President Obama will head to Chicago Tuesday to pitch his new executive actions on immigration to community leaders, while Congress is on Thanksgiving recess.
Obama is scheduled to speak to the city’s community leaders, as part of his ongoing campaign to promote his decision to bypass Congress enacting his executive actions that could spare nearly five million illegal immigrants deportation.
The president is scheduled to speak at the pre-dominantly Polish-American side of Chicago on the measures. He is trying to show how his immigration reform plan could affect all immigrants, not just those of the Latino community.
The GOP is expected to retaliate, but no plan has been mentioned.
Obama is expected to highlight what the White House says are the economic advantages of his executive decision and to counter Republican criticism that his measures exceed his authority. The Chicago visit is his second trip out of Washington to draw attention to his actions since he announced them Thursday. Last Friday, the president spoke in Las Vegas, another city with a large Latino population.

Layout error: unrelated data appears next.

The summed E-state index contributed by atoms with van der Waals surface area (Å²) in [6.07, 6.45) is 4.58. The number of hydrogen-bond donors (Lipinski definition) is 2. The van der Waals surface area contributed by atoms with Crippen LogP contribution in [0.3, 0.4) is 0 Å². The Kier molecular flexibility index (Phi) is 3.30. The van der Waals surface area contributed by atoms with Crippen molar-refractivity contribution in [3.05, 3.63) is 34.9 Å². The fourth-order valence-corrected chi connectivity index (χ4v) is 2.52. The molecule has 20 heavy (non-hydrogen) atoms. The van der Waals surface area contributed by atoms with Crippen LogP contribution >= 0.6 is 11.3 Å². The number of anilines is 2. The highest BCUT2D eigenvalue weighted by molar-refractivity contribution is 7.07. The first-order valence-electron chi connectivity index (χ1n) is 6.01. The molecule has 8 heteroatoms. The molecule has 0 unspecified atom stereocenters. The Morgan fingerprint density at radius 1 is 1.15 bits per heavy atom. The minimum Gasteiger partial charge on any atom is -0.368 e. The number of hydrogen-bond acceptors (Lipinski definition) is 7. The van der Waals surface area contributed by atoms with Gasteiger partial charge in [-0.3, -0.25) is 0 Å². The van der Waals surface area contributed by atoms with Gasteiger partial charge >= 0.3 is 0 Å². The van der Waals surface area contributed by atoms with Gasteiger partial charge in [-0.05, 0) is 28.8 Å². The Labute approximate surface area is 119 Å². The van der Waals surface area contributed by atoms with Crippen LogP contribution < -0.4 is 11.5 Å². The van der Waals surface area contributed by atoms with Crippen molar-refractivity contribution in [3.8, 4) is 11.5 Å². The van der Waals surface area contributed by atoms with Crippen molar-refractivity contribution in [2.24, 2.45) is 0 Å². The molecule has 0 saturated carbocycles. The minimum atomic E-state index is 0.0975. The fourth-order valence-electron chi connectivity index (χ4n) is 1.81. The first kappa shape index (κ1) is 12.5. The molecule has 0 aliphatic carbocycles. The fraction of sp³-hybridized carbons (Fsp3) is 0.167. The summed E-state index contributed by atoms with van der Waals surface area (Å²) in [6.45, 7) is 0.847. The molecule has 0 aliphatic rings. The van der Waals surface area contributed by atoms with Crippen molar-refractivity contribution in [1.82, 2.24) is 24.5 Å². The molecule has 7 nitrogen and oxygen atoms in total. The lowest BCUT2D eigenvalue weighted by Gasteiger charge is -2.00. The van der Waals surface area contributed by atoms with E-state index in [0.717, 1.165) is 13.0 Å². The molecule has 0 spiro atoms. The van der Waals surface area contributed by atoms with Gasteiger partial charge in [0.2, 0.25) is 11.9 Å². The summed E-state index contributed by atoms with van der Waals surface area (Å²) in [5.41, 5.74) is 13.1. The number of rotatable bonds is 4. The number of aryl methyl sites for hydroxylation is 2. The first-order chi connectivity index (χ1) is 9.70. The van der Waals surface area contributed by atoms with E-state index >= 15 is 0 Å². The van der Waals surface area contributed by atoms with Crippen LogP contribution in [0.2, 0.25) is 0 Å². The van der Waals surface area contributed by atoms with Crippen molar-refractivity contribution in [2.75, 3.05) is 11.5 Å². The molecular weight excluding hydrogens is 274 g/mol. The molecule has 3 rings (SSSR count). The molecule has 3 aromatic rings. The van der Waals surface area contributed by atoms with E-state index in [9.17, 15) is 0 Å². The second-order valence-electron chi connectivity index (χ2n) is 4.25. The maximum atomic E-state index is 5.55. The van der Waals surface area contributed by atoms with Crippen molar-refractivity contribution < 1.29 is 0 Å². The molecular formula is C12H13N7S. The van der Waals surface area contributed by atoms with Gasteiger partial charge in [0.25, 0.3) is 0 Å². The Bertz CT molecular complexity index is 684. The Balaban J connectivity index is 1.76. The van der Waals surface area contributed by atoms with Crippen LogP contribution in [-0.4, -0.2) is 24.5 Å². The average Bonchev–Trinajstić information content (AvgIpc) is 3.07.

Obama has a mixed history in Chicago over the question of immigration. He conceded in his 2006 book "The Audacity of Hope" that his experiences there led him to reflect on the meaning of citizenship and "my sometimes conflicted feelings about all the changes that are taking place."
In 2006, when he was a senator from Illinois, he denied a request from about 30 Mexican nationals living in Chicago for a special piece of legislation that would protect them from deportation. The decision infuriated immigration activists in the city.
But Obama has also backed an overhaul of immigration law, and while he initially angered advocacy groups by delaying his executive actions until after this month's midterm elections, last week's measures have generally been greeted with enthusiasm from immigration advocates and Latino groups.
The Associated Press contributed to this report